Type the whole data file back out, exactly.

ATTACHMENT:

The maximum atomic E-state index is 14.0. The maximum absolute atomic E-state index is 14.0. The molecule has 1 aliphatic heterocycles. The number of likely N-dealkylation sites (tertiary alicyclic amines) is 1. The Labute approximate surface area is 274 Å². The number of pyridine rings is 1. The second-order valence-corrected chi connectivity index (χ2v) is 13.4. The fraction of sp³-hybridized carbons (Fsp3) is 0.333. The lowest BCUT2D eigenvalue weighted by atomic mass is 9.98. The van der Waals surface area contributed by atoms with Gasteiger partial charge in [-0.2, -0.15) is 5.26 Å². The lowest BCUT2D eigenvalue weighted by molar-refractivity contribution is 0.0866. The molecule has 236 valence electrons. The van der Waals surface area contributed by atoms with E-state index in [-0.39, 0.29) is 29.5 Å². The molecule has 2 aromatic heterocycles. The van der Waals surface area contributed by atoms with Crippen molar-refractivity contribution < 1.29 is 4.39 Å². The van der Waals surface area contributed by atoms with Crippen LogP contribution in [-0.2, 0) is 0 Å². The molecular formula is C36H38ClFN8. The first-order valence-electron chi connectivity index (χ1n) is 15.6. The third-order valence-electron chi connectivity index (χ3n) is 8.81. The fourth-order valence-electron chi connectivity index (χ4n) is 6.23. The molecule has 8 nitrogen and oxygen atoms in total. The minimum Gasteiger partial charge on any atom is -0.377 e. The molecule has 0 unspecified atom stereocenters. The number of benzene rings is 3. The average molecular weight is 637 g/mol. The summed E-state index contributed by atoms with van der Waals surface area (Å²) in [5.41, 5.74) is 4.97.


The maximum atomic E-state index is 14.0. The maximum absolute atomic E-state index is 14.0. The molecule has 1 aliphatic heterocycles. The number of likely N-dealkylation sites (tertiary alicyclic amines) is 1. The Labute approximate surface area is 274 Å². The number of pyridine rings is 1. The second-order valence-corrected chi connectivity index (χ2v) is 13.4. The fraction of sp³-hybridized carbons (Fsp3) is 0.333. The lowest BCUT2D eigenvalue weighted by atomic mass is 9.98. The van der Waals surface area contributed by atoms with Gasteiger partial charge in [-0.2, -0.15) is 5.26 Å². The lowest BCUT2D eigenvalue weighted by molar-refractivity contribution is 0.0866. The molecule has 236 valence electrons. The van der Waals surface area contributed by atoms with E-state index in [-0.39, 0.29) is 29.5 Å². The molecule has 2 aromatic heterocycles. The van der Waals surface area contributed by atoms with Crippen molar-refractivity contribution < 1.29 is 4.39 Å². The van der Waals surface area contributed by atoms with Crippen LogP contribution in [-0.2, 0) is 0 Å². The molecular formula is C36H38ClFN8. The first-order valence-electron chi connectivity index (χ1n) is 15.6. The third-order valence-electron chi connectivity index (χ3n) is 8.81. The fourth-order valence-electron chi connectivity index (χ4n) is 6.23. The molecule has 8 nitrogen and oxygen atoms in total. The minimum Gasteiger partial charge on any atom is -0.377 e. The molecule has 0 unspecified atom stereocenters. The number of benzene rings is 3. The average molecular weight is 637 g/mol. The summed E-state index contributed by atoms with van der Waals surface area (Å²) in [5.41, 5.74) is 4.97.